Graphene Enables Flat Speakers for Mobile Audio Systems

Realizing the promise of over a century of thermoacoustic-based speakers, a simple process means the technology could find its way into portable speakers

2 min read
Graphene speaker
Photo: Choong Sun Kim/KAIST

Nanomaterials have been responsible for all sorts of innovation of audio speaker designs. We’ve seen magnetic nanoparticles used to eliminate the need for a magnet in speakers.  Carbon nanotubes have also been demonstrated to produce sound with heat. While these designs have been innovative, they were developed to demonstrate the capabilities of nanomaterials rather than to produce a piece of audio equipment.

Now, researchers at Korea Advanced Institute of Science and Technology (KAIST) have developed a new speaker design specifically targeted for the mobile audio market that draws its capabilities from nanomaterials. The KAIST researchers have used graphene to produce a speaker that does not require an acoustic box to produce sound.

In research described in the journal ACS Applied Materials & Interfaces, the researchers used graphene in a relatively simple process that yielded the long-elusive thermoacoustic speaker. Thermoacoustics is based on the century-old idea that sound can be produced by the rapid heating and cooling of a material instead of through vibrations.

While graphene has previously been shown to enable thermoacoustics (and carbon nanotubes have even been used previously to create thermoacoustic speakers), what sets the KAIST researchers’ work apart is the ease with which the graphene-based speakers are fabricated. The simple, two-step process, they say, will make commercial applications more likely.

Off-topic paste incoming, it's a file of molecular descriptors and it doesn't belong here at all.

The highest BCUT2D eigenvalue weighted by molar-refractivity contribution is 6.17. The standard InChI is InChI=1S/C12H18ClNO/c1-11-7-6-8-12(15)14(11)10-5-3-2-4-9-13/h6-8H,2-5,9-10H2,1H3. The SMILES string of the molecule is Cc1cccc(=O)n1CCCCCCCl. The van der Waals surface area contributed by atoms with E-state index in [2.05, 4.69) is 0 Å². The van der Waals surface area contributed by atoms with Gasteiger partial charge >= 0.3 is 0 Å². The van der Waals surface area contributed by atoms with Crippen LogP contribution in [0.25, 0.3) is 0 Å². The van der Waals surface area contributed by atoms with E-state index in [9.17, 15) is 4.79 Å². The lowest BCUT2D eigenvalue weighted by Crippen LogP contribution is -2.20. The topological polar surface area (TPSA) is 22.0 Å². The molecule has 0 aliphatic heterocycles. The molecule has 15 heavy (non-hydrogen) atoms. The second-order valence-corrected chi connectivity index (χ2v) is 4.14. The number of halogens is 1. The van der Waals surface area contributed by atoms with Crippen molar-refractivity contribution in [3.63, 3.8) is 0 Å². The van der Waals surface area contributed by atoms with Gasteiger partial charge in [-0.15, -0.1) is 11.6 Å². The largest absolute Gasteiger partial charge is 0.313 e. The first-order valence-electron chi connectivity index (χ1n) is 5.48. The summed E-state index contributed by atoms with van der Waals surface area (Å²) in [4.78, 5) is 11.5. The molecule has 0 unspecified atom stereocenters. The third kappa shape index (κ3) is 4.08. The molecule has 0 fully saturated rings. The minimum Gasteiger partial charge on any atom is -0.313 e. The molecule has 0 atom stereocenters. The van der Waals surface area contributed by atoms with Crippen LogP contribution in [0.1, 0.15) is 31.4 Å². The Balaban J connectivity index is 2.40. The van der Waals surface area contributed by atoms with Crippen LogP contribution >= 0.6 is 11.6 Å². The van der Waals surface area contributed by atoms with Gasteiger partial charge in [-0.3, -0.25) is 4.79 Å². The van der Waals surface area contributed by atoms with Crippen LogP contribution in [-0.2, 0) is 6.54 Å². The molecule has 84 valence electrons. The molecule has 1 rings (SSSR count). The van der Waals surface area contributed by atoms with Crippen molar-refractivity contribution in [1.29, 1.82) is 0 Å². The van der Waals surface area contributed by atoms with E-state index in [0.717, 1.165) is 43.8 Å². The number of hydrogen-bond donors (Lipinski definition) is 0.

They started by first freeze-drying a solution of graphene oxide flakes. They then reduced and doped the oxidized graphene to improve its electrical properties. (The process does not require any templates to complete the fabrication.) The end result: an N-doped, three-dimensional, reduced graphene oxide aerogel (N-rGOA) that is freestanding.

The final aerogel sound element has a porous macroscopic structure can be easily modulated. The speaker the KAIST researchers produced consists of an array of 16 of the aerogels; it operates on 40 watts of power and produce a sound quality comparable to that of other graphene-based sound systems.

The researchers believe that because of the simplicity of their fabrication method, speakers can be mass-produced for use in mobile devices and other applications. As you can see in the video below, the fact that speakers are flat and don’t vibrate means that can be placed against walls and even curved surfaces.

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Now that recorded sound has become ubiquitous, we hardly think about it. From our smartphones, smart speakers, TVs, radios, disc players, and car sound systems, it’s an enduring and enjoyable presence in our lives. In 2017, a survey by the polling firm Nielsen suggested that some 90 percent of the U.S. population listens to music regularly and that, on average, they do so 32 hours per week.

Behind this free-flowing pleasure are enormous industries applying technology to the long-standing goal of reproducing sound with the greatest possible realism. From Edison’s phonograph and the horn speakers of the 1880s, successive generations of engineers in pursuit of this ideal invented and exploited countless technologies: triode vacuum tubes, dynamic loudspeakers, magnetic phonograph cartridges, solid-state amplifier circuits in scores of different topologies, electrostatic speakers, optical discs, stereo, and surround sound. And over the past five decades, digital technologies, like audio compression and streaming, have transformed the music industry.

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